I always tell my mother I love her, including everytime we speak on the phone. My mother is 84 years old and underwent open-heart, bypass surgery this past year. I stayed with her in ICU while she was in recovery. It was terrifying, as my mom developed, what the ICU nurses termed "pump head", which is a reaction to the time on the bypass machine. She thought she was at home and I had to keep telling her that she could not get out of bed as she was catherized. She would say o.k. and 2 seconds later tell me she was going to the bathroom to brush her teeth. She kept asking me why her home looked so different. As nightfall came and the lighting in the room changed, this side effect (known as "sundowners) became more pronounced. This effect can remain permanent. Since my mother is a very private person and would not do well in assisted living, I was grateful that she regained normalcy and is able to continue living independently within her own home. My father's sudden death, nine years ago, traumatized my mother, and she remains stressed, lonely for him and has lost any joy in life.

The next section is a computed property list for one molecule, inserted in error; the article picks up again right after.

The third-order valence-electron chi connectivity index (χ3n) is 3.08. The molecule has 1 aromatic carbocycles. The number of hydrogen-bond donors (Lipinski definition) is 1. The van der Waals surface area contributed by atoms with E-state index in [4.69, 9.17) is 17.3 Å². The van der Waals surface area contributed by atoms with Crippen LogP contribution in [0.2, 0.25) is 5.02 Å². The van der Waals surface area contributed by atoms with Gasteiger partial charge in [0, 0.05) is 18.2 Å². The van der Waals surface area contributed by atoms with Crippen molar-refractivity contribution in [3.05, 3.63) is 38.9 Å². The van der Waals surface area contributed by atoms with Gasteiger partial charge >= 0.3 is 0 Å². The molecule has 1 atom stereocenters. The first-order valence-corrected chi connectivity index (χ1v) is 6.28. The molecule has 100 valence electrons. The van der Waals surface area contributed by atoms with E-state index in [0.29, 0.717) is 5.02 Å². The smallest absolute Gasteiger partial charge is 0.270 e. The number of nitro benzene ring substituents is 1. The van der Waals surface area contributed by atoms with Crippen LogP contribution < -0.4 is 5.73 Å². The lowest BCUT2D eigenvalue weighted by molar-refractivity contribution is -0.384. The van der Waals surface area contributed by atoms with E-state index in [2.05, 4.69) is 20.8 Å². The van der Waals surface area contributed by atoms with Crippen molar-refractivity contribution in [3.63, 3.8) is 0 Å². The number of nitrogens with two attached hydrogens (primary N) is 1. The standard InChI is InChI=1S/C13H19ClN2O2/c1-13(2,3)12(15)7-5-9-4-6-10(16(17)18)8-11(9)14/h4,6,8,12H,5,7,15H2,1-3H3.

I would love to live with my mother, who owns a home, as I could do all the things that she no longer can, but continues to stress her. However, she seems to prefer living alone. I have a beloved Scottish Terrier, who is my loyal companion. My mom says she doesn't want the dog living in her home. SInce it is HER home, and I am unwilling to discard the one living being that has "been there" for me through thick and thin, I do the best I can. I was a victim of the economy and was laid off on May 20, 2010, two weeks after finalizing a divorce. I was in the process of moving into an apt and suddenly had not a friend in sight to help me. The fact that my dog "needed me", ultimately, saved me.
I love my mother and will always abide by her wishes. Since she is blessed to remain independent and wishes to live alone, I help her in every way she needs and allows.